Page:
Fastening issues include improper fastener types, fasteners located too close to window corners, over and under-driven fasteners, improper fastener spacing, and fasteners driven through fins and jambs in locations that are not recommended by the window manufacturer.

Common flashing issues include incompatible flashing materials, improper sequencing or lapping of flashings, flashing material installed with folds or wrinkles, and gaps in the window flashing system typically in the lower corners.

Improperly installed or damaged windows can account for significant moisture and air infiltration into the building envelope – making this an extremely important construction element to properly install. One of the largest causes of construction defect litigation is leaks through windows or building walls when these installations do not perform as expected.

Further discussion and installation information on windows can be found in the following Quality Built Tech Alerts:

The Ever-Evolving Building Envelope:

The Size of the Window Opening Determines the Size of the Risk

The cost to repair these types of window-related anomalies depends on if the leak is linked to flashings or to the window product, as well as the difficulty of isolating the leak location. The more difficult the leak is to locate, the more of the wall that will need to be opened to repair the flashings. If the window product is defective and cannot be fixed in-situ, then the cost will be higher. Expenses can be as low as several hundred and range up to several thousand dollars.

6. Exterior Walls Weatherization – QuickFlash Improper Use or Integration

The use of QuickFlash flashing panels to flash exterior wall penetrations is increasing, and, in turn, has resulted in an increase in the number of defective installations. In 2018, 70% of the nearly 13,000 QuickFlash flashing installations that were inspected contained anomalies.

Failure to use the proper QuickFlash flashing for penetrating items not only voids the warranty but creates a risk of water intrusion as the panel will not properly seal to the penetrating item.

Risk of water intrusion is common amongst all weather-resistive barriers (WRB) but particularly with the housewrap and sheathing-based WRBs that require tape flashing to seal the panel to the WRB.

Common issues include failure to bibb the bottom of the flashing or terminate the bottom over the WRB in a weatherboard manner. One major issue is that the tape flashing used to integrate particularly with sheathing-based WRBs is not properly sealed, creating bird-mouths that can result in water intrusion.

Repairing these issues would involve removing stucco, properly integrating the QuickFlash and patching the stucco, amounting to approximately $750. The size of the wall, and the need for paint or fog coating would also affect the cost of the repair.

7. Exterior Walls Weatherization – Holes, Rips, or Tears in WRB

The use of traditional asphalt-impregnated building paper is becoming less common in the industry. Housewraps, sheathing-based WRBs and other water/weather resistive barriers are becoming more and more popular. During our inspections, we have found many of the same defects we would see with traditional asphalt building paper, as well as some new variations.

One of the ongoing issues we have seen is failure to properly treat penetrations. While many builders are specifying the use of flashing panels such as QuickFlash, not all penetrations can be treated using these panels. Additionally, the panels are often improperly installed as discussed in the section above. Failure to properly seal the penetrations and treat the holes in the building envelope can result in water intrusion.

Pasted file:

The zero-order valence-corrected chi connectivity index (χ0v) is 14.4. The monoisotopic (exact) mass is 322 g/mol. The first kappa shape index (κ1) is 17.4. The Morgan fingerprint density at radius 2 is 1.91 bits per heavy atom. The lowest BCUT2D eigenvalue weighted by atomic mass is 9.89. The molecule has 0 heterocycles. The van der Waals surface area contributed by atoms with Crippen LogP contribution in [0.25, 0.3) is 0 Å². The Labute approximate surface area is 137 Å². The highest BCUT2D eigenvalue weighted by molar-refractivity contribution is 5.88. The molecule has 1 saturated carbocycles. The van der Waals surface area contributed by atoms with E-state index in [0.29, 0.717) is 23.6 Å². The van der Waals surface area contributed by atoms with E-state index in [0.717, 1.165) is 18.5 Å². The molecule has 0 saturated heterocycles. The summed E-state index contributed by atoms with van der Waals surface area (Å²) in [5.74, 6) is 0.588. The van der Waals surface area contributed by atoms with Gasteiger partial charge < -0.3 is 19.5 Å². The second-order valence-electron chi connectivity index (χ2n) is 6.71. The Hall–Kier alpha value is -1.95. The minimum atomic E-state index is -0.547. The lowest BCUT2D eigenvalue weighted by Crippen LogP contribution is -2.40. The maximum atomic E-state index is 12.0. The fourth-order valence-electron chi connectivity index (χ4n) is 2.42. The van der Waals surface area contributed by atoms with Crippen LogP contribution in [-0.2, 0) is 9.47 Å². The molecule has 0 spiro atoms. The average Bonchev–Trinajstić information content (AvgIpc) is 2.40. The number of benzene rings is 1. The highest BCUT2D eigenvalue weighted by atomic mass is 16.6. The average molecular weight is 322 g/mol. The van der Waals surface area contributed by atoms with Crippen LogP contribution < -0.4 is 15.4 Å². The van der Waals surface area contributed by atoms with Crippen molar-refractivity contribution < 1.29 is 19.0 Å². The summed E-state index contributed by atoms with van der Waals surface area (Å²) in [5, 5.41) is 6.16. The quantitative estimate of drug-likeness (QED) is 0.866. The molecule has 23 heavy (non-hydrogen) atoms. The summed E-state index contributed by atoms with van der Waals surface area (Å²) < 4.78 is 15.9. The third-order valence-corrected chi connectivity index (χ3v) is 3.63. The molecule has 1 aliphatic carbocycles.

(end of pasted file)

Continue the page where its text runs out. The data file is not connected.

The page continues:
The next most common issue we continue to see is the improper approach at remediating damage to the WRB. Holes, rips and tears in the WRB must be repaired or sealed to maintain the water resistance of the membrane.

Some new WRB systems have presented an issue with seam tapes creating reverse laps, which if not installed correctly can result in water intrusion. These products are also able to serve as an air barrier. In these cases, improper seam sealing can result in air leakage affecting the performance of the air barrier.

Water intrusion into a home can result in significant issues for the builder and the homeowner, including damage to building materials and the occupant’s possessions, as well as potential health concerns. Additionally, the risk for claims resulting from air infiltration is increasing as stricter codes are going into place for energy efficiency requirements. For more information related to the building envelope, refer to our “Flashing Panels for Exterior Wall Penetrations” Tech Alert and “The Ever-Evolving Building Envelope” series listed in section five above.

The cost to repair these issues will vary depending on the difficulty of isolating the leak location. The more difficult, the more of the wall that will need to be opened to repair the WRB. Cost can be as low as several hundred and range up to several thousand dollars.

8. Roofing – Flashings

The requirements for roof flashings, roof felt, and other roof assemblies all require installations to be done in a “weatherboard fashion”. Each of the above are very important segments vital to roof performance. It is not uncommon for us to observe various roofing products being installed incorrectly. The most common anomalies observed in 2018 included improper laps of materials not meeting the code or manufacturer’s requirements and reverse laps at penetration flashings improperly installed without a bibb.

Some of the specific conditions noted include:

  • Roof mastic used in place of correctly installed flashings.
  • Roof eave drip edges installed over the roofing felt instead of under it. Conversely, where Florida code requires the roof eave drip edge to be installed over the roofing felt to prevent the wind from catching the felt, we often find it installed inversed.